Learning a new language is difficult and boring. Every student learns differently, and it’s important to find a study method that is right for YOU. I want to put the fun back into studying English with two methods that are fun and which make learning easier and quicker! In this lesson, I will teach you how to make connections between words in order to remember them more easily. I will also reveal my hidden poet talents, so you don’t want to miss this one!
Yeah, that was fun. I’m looking forward to hearing that from you later. Hi. James from engVid. In this video what I would like to do is help you work on vocabulary. I want to make it fun, because when things are fun, you work harder and you learn more. And today’s lesson, I’m going to teach you two ways to not only just remember vocabulary, but learn how to use vocabulary in a way that we use it, and you will really understand it, and… Heck, it’s fun. You’re just going to have fun doing it. I’m sure you will. All right? It’s a little bit creative. So, let’s go to the board. Simple lesson. Here we go.
Two ways to have fun with language. Not just language, but vocabulary. Ways that you may not be studying in class, we’re going to do here today. The first one I want to talk to you about is fill in the gap. Huh? “A gap” means a space, there’s a space between something. So, here’s my hands, in between my hands is a gap. Okay? You have a gap between your eyes. One eye, one eye, space. In this case, you see I’ve got this: “tree __________ chair”. Now, fill in the gap doesn’t mean just one word. It’s a couple of ways you can do this. In this particular game, we’re going to take two vocabulary words, “tree”, and take another one, “chair”, and they’re kind of a little obvious to make it easy for you, but what I want you to do is one of two things.
The first thing we can do is use x words. What I mean by that is you could say: “I want to use five words, and I want to go from ‘tree’ to ‘chair’.” Or: “I want to use three words from ‘tree’ to ‘chair'” or two. Huh? Well, okay. How do I get from “tree”? Okay. “Tree”, “cut”. You cut the tree down, right? “Lumber”. Lumber you make into wood you can use. Let’s see. “Carpenter”. Find a carpenter. “Craft”. “Craft” means make. You’re like: “What?” These… All these words… And then I can say: “Furniture”. Okay? Okay, furniture. “Chair”, so if I have a tree, I cut it down and make it into lumber, I take it to a carpenter, he crafts it into a chair. Five words from A to B. So, one game is tell yourself: “I want to go from five… One word to another word, and I want five words to get there.”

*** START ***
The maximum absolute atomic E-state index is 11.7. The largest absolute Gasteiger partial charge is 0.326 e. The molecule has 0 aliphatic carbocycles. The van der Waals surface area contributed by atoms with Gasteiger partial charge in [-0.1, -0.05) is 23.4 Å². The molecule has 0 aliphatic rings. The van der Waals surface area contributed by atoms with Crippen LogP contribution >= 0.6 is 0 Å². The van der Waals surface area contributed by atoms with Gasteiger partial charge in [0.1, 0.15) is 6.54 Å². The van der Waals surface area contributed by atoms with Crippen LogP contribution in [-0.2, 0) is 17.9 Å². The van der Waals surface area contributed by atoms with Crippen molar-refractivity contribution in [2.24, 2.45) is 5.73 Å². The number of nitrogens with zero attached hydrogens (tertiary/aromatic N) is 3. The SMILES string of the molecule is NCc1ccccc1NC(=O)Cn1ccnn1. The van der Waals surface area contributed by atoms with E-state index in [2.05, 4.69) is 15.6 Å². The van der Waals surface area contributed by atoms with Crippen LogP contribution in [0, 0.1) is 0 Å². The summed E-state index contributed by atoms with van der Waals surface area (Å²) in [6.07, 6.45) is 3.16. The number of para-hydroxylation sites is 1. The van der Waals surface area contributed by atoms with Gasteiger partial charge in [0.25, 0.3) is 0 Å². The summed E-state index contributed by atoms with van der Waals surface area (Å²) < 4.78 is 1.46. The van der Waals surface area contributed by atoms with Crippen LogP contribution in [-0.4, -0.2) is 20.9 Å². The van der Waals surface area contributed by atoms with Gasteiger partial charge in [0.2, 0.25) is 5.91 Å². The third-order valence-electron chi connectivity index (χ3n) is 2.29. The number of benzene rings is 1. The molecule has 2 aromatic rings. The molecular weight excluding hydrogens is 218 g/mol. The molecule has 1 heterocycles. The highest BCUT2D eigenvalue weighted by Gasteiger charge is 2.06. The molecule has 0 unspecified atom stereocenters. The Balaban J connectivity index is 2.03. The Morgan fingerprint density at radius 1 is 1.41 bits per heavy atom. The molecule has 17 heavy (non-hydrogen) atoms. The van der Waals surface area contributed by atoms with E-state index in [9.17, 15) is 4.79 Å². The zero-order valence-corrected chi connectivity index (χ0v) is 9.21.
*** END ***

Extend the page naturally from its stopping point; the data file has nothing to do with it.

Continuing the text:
And you can challenge yourself; maybe go from three words. Right? Or make 10 words. You can use it to describe something. How many words you can use to describe a certain thing. Right? “I have this word, and I want to go to this word. How many words does it take me to get there?” What this does is it teaches you relationship between words, and that also can teach you nouns and verbs, and how they function together. Or, we say “syntax”, right? So, start at A, say: “I want to use five words to get there.” This is a great word to do with a friend. You can say: “Okay, we’re going to do ‘tree’ and ‘chair’, you need to do five words that make sense to go from ‘tree’ to ‘chair'”, and put a clock on for five minutes. You go, and she goes, you write together and see what words you get. Compare, check them out. “Why did you choose this, and why does this word…? What does this word mean?” Right? So, now, you’re not just writing words in a book and saying: “This word means this.” You’re: “What does it mean? How do I use it? How would other people use it? How would other people think?” Right? Yeah. See? That’s fun by yourself or with a friend.
Okay, listen, the second way to play this game is: How many words to the answer? What? Well, we can pick up two random words, two, like… I have “chair”… “Tree” and “chair”, we could have put “chair” and “moon”. Now the game gets a little bit more interesting. Right? “Chair” and “moon”. How many words does it get me to go from “chair” to “moon”? Now, you might say: “That’s impossible. They have nothing to do with each other.” I could say, “Listen, the chair in my living room”-“living room” is a noun-“sits”-which is a verb-“close to the big bay window where I can see the moon at night.” How many words did it take me to get from “chair” to “moon”? So, it’s playing with words, being creative.
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